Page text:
And ten years later, I found all the d-bloggers when I needed it most. Our d-world at home was turned upside down and all around. This helped right it and make it strong. I don't know where we would have been without this community.

I was just telling someone this morning that I have found a voice, an outlet, and a community of support through blogging.

At Family Fun Night at my daughter's school last week, the fourth grader with diabetes came up to Quinn and said to her friend "This is Quinn, she's the other diabetic." I was a little touched by the introduction and I immediately felt relieved that though she may feel different from her classmates at times, this older student was showing her that she is acceptable. I was glad to see that she too had found a community.

I was just thinking about this yesterday, as I realized I spent way too much of my workday reading the blogs of fellow diabetics. I have no diabetic friends, and as supportive and well-meaning as my friends and family are, they don't "get it" like you kids do.

There's Magical, Mystical mind powers at work. I too was thinking about this. Once again, you've tapped it and funnelled what so many of us are thinking. Maybe BSparl is channeling the Inner Gypsy. Ditto on the above comments, as I too am healthier and better off for having the D-O-C (and DMob) to lean on. Thank you, ALL.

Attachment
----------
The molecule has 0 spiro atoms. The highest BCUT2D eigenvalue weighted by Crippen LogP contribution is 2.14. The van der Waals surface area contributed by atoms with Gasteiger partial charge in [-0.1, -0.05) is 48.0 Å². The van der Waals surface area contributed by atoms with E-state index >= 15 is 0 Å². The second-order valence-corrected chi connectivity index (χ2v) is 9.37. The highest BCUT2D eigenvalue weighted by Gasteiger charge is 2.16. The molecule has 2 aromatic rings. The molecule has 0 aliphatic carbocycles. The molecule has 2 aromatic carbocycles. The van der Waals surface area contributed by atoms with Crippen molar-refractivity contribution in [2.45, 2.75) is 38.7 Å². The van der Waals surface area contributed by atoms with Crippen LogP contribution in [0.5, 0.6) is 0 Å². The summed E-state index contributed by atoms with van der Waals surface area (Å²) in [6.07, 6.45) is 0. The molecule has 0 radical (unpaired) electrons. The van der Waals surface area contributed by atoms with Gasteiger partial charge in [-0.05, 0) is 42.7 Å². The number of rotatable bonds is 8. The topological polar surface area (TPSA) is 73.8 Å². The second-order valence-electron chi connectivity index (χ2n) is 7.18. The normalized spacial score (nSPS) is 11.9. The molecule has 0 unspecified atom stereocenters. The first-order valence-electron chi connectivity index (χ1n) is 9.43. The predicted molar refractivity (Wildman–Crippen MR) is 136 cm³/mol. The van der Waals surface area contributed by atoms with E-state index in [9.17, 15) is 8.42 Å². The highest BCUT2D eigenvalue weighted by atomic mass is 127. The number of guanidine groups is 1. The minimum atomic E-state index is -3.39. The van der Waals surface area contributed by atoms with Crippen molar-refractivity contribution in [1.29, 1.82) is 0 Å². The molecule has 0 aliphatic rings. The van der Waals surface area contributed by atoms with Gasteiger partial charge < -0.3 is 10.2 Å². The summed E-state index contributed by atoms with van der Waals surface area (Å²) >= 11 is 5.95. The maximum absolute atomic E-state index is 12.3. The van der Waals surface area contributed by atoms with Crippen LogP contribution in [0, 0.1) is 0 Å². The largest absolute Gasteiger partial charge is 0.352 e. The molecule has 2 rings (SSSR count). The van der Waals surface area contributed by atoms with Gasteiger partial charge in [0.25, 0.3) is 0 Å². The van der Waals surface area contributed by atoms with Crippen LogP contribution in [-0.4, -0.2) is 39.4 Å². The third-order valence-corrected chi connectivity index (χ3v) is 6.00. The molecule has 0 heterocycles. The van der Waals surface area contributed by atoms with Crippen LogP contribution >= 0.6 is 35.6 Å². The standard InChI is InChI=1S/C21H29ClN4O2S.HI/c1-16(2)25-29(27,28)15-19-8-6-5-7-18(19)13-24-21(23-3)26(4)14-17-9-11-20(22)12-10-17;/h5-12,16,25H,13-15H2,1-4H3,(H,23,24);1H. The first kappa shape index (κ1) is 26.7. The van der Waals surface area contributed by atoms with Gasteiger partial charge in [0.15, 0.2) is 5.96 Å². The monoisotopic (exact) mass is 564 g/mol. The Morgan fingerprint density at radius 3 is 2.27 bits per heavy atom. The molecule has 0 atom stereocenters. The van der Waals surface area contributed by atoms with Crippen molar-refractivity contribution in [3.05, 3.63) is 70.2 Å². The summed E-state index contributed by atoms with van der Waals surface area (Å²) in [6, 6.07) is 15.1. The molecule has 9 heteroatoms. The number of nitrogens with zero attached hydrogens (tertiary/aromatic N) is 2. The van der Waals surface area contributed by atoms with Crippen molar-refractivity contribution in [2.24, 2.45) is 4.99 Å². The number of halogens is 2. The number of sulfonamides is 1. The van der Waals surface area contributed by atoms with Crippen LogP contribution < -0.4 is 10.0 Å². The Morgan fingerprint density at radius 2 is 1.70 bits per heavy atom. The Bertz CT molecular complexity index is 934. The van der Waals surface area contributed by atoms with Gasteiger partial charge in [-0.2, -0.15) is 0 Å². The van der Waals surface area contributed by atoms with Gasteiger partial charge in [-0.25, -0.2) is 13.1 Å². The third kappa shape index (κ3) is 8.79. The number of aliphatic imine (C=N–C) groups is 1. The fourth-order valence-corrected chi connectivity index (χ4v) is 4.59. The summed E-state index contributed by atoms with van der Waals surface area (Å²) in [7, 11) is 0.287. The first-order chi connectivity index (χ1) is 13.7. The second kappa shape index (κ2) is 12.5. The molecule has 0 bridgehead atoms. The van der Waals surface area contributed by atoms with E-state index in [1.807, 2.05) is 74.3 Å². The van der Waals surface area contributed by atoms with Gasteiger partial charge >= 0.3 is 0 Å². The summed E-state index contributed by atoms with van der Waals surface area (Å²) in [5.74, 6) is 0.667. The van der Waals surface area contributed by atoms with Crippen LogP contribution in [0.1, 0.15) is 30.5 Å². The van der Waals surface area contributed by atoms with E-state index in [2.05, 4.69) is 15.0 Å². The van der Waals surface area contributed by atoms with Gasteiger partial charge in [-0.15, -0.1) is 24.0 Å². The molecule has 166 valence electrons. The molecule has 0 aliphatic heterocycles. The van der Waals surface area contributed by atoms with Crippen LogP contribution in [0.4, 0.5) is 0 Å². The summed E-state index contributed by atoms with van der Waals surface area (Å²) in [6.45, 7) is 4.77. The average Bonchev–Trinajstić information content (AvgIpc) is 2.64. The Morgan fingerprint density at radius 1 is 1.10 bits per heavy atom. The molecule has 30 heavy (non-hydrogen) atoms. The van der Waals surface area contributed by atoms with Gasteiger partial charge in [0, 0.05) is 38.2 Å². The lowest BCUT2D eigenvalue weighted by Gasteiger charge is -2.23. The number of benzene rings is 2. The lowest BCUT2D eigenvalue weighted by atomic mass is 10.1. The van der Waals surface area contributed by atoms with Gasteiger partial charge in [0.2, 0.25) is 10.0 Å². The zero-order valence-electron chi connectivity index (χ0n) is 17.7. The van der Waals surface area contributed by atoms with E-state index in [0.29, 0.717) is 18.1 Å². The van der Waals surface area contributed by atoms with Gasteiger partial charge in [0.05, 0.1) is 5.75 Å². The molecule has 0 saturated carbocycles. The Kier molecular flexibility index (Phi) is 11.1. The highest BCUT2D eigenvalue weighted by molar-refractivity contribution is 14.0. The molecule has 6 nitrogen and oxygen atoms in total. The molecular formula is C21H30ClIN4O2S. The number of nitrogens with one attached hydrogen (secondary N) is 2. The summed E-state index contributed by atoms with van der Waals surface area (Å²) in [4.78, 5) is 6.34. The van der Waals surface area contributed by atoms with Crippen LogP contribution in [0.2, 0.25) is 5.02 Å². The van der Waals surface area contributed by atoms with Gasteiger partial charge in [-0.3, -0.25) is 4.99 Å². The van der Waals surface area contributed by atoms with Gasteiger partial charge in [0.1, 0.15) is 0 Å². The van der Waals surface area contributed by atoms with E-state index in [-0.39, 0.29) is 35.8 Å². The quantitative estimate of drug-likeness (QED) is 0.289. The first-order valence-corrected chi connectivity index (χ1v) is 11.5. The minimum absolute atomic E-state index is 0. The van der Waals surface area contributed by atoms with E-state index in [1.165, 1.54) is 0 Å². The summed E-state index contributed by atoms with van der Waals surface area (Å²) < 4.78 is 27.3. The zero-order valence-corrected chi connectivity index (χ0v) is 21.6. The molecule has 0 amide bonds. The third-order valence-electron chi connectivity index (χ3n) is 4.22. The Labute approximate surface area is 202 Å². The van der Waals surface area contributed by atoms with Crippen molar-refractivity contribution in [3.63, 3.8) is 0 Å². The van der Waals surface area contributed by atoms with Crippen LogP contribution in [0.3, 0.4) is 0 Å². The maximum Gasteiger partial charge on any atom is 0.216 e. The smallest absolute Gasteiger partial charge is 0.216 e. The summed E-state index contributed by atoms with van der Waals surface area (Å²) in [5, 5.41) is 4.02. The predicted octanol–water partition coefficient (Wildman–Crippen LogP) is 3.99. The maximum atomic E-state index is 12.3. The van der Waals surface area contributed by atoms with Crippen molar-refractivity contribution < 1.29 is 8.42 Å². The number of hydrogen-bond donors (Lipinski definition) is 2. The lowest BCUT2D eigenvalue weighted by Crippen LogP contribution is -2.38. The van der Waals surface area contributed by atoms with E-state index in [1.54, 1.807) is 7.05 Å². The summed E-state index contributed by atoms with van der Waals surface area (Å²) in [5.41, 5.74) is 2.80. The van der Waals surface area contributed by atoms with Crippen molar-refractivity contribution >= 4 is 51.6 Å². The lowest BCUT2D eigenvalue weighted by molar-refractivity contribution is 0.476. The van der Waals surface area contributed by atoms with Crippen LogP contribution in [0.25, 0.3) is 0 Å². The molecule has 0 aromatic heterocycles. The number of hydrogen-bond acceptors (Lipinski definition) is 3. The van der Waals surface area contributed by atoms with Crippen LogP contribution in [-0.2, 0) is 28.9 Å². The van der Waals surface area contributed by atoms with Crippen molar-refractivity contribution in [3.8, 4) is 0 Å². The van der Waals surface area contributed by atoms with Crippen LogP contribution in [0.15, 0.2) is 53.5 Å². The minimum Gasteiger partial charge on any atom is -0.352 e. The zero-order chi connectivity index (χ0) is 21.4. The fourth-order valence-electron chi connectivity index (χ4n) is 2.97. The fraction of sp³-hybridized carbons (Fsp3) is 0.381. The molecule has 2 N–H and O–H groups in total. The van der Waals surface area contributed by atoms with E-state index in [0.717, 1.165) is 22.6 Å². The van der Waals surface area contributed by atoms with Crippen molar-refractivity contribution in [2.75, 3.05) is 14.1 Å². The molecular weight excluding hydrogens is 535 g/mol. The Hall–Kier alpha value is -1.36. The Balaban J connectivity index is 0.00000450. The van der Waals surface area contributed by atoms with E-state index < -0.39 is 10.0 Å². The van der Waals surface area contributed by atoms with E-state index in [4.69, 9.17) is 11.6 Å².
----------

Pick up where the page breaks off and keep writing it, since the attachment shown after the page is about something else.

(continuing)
what a lovely post kerri.

only recently have i found the wonderful online diabetes community, and thanks to that (and since stumbling upon SUM) I've learnt so much more than I ever knew before. So thank you for posting this, and all your fabulous posts.

You are an inspiration :) ♥

Sam (TBG)

Thank you for this great post Kerri. I have found such support, such knowing and such friendship in this community for my Type 1 daughter. It has literally saved us. It has made us feel not so alone.

i heart the DOC! you've explained it so well, Kerri. it is a remarkable community. hey...just read your post for tomorrow too (i'm a west-coaster!) I hope Oprah and the Dr. wizard of Oz will see it...but you know what?? i wish they could see this one too...

Great post! This allows diabetics don´t feel alone with this disease ...

thankyou so much for your post Kerri. I look forward to reading your blogs, and they are always inspirational. I live in Australia and I am not part of any diabetic groups, so sometimes I feel alone as I don't know anyone personally with type 1 diabetes. I am so glad I came across your blog. you have such a great gift in the words you wrtite so Thankyou.

Great post Kerri. It is like a big virtual group hug. :-)